The principal beneficiary of this new voting system will be the Liberal Party—no surprise there—which traditionally receives a high primary vote. The Liberal Party's true motivation is to achieve lasting electoral dominance in the Senate for the conservative parties and, over time, a lasting Senate majority in its own right—back to 2004.

Senator Xenophon sees it as his best chance to increase his own representation in this place, in particular through the corralling of votes in South Australia, where he is personally popular. But of course Greens senators, such as Senator Hanson-Young and Senator Simms, will pay a high price for this proposal. Indeed, this proposal will benefit senators such as Senator Rhiannon, but to hell with Senators Hanson-Young or Simms. But worse than all that self-interest is of course what we will be staring at: a Senate in the long term controlled by the coalition. Bring on the budget before last. Bring on Work Choices. Bring on the ideological agenda, because that is what you are trying to give us.

This discussion today has been about priorities. My second reading amendment to this bill highlights what is meant to be another priority. We have been through same-sex marriage. We have been through the government's priority for the ABCC. Here we will be dealing with the issues of political donations. I foreshadowed earlier that I would be moving a second reading amendment in relation to reforming political donation laws. Labor has a longstanding commitment to reforming political donation laws, although Senator Di Natale on the last occasion tried to pretend he had it tied up in our agreement. Fortunately, that agreement is in writing, and it is very clear what really was agreed. We know what went wrong last time. It was blocked in the Senate by the then Liberal opposition. But did Senator Di Natale then bring it back on the table in his discussions with the government on this deal? No. He just fell, barrelling straight down into the Senate reform process, and gained nothing else.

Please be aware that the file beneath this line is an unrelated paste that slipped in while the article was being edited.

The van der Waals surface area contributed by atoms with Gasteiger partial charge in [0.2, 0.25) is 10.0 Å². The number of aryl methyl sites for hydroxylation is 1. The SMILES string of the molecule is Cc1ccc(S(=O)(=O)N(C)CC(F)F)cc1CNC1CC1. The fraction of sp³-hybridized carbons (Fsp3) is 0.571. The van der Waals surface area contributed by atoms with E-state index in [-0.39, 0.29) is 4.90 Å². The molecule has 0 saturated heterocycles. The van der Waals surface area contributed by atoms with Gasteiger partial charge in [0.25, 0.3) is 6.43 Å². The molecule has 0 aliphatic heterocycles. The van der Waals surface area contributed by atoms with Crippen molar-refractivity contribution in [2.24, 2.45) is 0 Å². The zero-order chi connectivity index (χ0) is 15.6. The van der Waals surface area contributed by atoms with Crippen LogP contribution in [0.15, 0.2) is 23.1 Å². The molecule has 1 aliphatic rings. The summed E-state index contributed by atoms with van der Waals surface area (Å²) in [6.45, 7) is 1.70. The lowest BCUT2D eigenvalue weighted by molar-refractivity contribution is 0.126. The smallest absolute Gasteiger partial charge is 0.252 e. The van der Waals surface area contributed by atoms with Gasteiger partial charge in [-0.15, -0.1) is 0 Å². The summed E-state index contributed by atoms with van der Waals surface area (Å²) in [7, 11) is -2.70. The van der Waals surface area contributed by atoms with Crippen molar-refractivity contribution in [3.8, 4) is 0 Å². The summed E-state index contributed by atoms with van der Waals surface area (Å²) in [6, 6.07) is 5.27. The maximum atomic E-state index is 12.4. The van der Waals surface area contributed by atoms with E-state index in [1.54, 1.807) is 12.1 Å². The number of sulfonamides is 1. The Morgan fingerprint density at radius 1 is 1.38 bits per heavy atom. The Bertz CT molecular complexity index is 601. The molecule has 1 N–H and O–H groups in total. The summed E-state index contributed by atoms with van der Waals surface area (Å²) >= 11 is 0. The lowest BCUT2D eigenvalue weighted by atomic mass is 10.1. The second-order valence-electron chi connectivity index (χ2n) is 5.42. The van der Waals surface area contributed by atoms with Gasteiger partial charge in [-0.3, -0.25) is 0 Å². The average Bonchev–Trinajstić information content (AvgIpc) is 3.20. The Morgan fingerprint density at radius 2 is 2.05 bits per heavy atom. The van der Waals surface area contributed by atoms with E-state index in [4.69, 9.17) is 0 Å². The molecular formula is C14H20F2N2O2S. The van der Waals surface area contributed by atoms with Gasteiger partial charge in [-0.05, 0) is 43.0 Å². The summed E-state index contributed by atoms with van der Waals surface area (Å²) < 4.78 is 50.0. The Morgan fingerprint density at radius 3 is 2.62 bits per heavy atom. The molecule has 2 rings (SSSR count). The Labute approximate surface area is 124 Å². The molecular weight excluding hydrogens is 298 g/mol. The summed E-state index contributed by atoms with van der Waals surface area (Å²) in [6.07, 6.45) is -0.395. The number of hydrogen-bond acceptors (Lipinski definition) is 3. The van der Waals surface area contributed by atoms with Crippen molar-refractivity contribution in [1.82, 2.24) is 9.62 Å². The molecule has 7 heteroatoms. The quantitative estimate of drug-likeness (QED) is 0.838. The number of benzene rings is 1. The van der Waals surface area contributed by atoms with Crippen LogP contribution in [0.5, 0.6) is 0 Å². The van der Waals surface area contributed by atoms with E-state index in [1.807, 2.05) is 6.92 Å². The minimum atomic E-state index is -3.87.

So we are not dealing with political donation reform, but then you need to wonder why. Senator Rhiannon has carriage of this area, and we know she talks with a forked tongue. We know that Bob Brown, when he was the leader of the Greens, accepted a whopping $1.7 million political donation from the founder of corporate travel company

Senator Brandis: What is wrong with that?

Senator JACINTA COLLINS: Senator Brandis says, 'What is wrong with that?' Senator Rhiannon did not like it. She ghost-wrote about it. She had to criticise her own party on political donations—ghost-writing to criticise her own party. They talk with forked tongues on political donations, and on Senate reform the Greens have no credibility at all. They are like unripe tomatoes: green on the outside, red on the inside. Senator Rhiannon has control of this agenda, and she is gagging, with her leader, anyone who wants to argue anything to the contrary. I move:

At the end of the motion, add:

but the Senate is of the opinion that there is a need to reform Australia's political donation system by lowering the disclosure threshold, banning foreign donations, restricting anonymous donations and preventing donation splitting to avoid disclosure.

The PRESIDENT: It now being two o'clock, we now move to questions without notice.